“While we are disappointed that Oracle has decided to deny Apache a TCK license for Java 7, SAP’s vote is strictly based on the technical merits of the Java 7 specification, not on its license terms. While we believe it is important for Java 7 to proceed now, we want to express our disagreement about Oracle’s decision regarding the TCK for Apache. The reason that was provided to the EC was that Java compatibility could no longer be enforced with code shared under a permissive open source license. As the new steward of the Java language, we respect Oracle’s right to license their intellectual property under terms that support their strategy of how to evolve the Java ecosystem. However, we believe that the additional potential for innovation in open source communities outside of OpenJDK well offsets the risks as already demonstrated in the Java Enterprise space.”
IBM said, “IBM’s vote is based on the technical merits of this JSR and is not a vote on the licensing terms.”
Among its list of comments criticizing the JCP votes, Apache said:
“This JSR’s TCK license includes a “Field of Use” restriction that restricts commonplace and mundane use of independent implementations, a licensing element that not only is prohibited by the JSPA [Java Specification participation Agreement] but also has been unanimously rejected by the majority of the members of the JCP EC – including Oracle – on several occasions. We can only speculate why Oracle included such an element, but we believe that an open specification ecosystem must be independent of – and protected from – any entity’s commercial interests.”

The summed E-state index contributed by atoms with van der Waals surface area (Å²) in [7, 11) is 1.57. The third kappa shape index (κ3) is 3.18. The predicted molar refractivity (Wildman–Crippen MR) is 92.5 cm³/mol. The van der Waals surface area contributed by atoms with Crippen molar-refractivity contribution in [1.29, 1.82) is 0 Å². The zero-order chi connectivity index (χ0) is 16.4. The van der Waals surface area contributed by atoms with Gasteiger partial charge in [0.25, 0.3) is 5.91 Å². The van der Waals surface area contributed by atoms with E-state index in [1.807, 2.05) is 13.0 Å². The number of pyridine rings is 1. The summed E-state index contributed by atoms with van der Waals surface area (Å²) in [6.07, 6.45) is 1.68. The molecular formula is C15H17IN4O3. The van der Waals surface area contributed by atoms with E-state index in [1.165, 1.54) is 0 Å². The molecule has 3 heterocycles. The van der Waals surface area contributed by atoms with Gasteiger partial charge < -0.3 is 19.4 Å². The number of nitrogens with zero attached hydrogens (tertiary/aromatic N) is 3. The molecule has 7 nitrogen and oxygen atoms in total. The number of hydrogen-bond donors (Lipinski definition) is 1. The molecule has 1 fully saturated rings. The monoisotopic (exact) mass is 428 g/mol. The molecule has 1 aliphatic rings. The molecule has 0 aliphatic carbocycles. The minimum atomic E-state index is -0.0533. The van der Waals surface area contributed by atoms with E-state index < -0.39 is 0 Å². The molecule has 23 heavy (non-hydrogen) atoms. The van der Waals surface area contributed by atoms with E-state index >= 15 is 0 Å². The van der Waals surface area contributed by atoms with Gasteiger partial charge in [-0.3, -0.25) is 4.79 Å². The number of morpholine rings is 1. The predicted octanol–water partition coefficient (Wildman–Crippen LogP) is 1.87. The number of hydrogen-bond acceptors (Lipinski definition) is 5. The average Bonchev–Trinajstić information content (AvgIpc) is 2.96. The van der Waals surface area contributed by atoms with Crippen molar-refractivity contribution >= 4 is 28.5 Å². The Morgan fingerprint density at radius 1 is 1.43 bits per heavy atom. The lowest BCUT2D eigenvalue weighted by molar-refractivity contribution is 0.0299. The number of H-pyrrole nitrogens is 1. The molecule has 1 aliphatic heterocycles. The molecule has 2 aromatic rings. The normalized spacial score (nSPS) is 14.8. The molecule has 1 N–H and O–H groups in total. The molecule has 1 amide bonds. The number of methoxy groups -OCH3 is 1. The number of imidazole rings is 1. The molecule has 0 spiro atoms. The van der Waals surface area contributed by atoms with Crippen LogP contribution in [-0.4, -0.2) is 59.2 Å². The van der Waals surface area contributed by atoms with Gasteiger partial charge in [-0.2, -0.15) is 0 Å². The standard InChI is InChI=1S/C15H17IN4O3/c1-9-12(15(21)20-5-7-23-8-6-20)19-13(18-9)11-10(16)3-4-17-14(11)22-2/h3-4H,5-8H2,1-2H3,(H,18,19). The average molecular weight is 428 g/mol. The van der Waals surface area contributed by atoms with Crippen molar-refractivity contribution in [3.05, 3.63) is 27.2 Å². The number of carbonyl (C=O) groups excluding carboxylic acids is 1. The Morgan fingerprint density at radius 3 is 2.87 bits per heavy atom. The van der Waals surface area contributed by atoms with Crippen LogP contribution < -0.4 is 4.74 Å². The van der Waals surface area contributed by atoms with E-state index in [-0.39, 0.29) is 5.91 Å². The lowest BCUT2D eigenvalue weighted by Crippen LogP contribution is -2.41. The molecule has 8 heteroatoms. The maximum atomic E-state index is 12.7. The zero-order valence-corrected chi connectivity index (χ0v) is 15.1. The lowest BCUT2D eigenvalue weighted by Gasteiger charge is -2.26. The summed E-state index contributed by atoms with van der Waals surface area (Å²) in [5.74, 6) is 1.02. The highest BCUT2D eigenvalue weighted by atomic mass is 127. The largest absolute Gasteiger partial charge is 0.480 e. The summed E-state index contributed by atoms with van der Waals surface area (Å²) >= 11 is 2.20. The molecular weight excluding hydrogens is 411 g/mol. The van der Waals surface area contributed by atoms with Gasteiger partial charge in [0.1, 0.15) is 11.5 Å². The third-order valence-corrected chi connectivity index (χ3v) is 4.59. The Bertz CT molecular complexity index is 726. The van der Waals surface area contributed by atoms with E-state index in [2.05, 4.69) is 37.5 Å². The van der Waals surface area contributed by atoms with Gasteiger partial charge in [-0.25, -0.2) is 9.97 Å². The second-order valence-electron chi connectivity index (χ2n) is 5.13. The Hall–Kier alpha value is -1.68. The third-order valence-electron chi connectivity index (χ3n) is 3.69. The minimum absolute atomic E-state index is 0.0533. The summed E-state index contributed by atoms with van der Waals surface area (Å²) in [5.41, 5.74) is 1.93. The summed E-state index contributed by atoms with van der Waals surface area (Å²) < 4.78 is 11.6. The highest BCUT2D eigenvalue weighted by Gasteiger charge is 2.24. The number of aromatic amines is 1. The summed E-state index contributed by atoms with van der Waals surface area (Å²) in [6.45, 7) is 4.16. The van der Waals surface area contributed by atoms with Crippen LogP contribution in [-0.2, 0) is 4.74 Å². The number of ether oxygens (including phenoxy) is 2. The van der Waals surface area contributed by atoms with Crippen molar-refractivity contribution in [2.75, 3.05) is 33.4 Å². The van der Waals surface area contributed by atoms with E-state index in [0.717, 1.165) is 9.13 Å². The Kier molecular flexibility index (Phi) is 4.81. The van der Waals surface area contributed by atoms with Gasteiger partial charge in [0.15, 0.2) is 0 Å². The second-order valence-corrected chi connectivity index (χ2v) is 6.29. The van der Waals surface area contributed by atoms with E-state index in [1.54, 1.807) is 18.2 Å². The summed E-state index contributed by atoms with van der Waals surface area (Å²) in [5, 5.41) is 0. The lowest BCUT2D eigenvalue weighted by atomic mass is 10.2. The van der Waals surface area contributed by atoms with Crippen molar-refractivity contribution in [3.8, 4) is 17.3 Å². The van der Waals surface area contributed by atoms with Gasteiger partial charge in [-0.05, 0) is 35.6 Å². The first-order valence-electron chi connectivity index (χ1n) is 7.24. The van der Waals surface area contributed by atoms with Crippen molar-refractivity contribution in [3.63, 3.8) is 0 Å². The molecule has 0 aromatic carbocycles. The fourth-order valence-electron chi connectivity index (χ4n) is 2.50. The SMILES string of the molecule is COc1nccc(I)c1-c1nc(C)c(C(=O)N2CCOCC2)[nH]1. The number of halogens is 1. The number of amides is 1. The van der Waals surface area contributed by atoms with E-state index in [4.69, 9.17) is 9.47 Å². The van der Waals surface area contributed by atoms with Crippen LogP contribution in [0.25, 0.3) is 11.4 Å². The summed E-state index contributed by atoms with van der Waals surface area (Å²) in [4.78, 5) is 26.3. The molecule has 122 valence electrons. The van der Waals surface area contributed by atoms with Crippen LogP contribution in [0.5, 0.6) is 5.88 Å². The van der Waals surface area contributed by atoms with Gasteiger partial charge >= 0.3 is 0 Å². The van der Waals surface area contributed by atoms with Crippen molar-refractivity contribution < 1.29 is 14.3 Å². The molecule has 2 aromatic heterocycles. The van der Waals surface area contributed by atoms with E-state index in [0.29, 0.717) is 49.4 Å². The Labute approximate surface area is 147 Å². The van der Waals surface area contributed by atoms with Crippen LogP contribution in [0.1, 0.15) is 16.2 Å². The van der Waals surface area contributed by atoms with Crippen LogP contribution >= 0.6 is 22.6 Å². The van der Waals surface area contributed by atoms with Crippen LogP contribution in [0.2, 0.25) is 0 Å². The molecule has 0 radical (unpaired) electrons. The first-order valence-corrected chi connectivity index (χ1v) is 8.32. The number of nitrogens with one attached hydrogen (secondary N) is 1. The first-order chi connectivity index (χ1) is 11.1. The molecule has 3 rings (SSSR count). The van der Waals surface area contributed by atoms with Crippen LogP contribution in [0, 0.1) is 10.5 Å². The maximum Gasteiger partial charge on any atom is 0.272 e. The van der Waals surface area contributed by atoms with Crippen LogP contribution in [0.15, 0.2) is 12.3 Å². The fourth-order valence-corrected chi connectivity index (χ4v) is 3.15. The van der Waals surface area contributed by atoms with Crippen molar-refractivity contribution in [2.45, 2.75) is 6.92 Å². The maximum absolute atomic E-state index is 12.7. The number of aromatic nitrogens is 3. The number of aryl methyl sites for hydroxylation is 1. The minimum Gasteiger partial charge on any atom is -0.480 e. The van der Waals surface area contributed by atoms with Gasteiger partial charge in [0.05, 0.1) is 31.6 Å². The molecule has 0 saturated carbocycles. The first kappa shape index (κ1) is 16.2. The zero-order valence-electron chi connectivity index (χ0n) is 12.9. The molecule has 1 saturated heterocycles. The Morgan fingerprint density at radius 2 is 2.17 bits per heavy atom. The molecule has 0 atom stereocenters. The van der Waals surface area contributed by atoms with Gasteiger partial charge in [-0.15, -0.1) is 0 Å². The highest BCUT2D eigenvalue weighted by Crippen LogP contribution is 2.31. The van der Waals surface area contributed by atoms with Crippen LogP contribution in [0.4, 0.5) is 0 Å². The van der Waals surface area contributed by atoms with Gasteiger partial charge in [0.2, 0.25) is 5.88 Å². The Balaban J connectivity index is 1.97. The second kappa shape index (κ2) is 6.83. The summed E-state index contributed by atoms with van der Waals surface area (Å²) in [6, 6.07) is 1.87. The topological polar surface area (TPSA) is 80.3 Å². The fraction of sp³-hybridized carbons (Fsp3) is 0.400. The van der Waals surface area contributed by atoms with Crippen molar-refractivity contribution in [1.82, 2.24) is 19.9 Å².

Red Hat concurred, saying, “We hope that all Specification Leads will…rank the viability of the Java Community higher than one individual member’s abilities to monetize the platform.”
In its written comments accompanying its vote, the Eclipse Foundation said, “Eclipse is disappointed with the continuing issues around Java licensing. The unresolved TCK licensing issue with the Apache Software Foundation is a symptom of the fundamental problem with FOU restrictions on the Java platform. Our vote is based entirely on the premise that improvements and evolution are required if the Java platform is to remain viable.”
JCP Gives Java 7, 8 Roadmaps Greenlight Under Protest
title=A Grueling, Controversial Process}
Eclipse’s executive director, Mike Milinkovich, also told eWEEK, “This process has been grueling and highly controversial. We are happy to see that it has reached the conclusion that the Eclipse Foundation has been supporting for some time. Although the vote was not a consensus, it was strongly in favor of moving the Java platform forward. A movement we believe is critical to its future success.”
Perhaps the most telling comments come from Credit Suisse, which is more of an enterprise user member of the executive committee with no skin in the game as a vendor of Java technology. Although qualifying that its vote was purely on the technical content of the JSR, Credit Suisse said: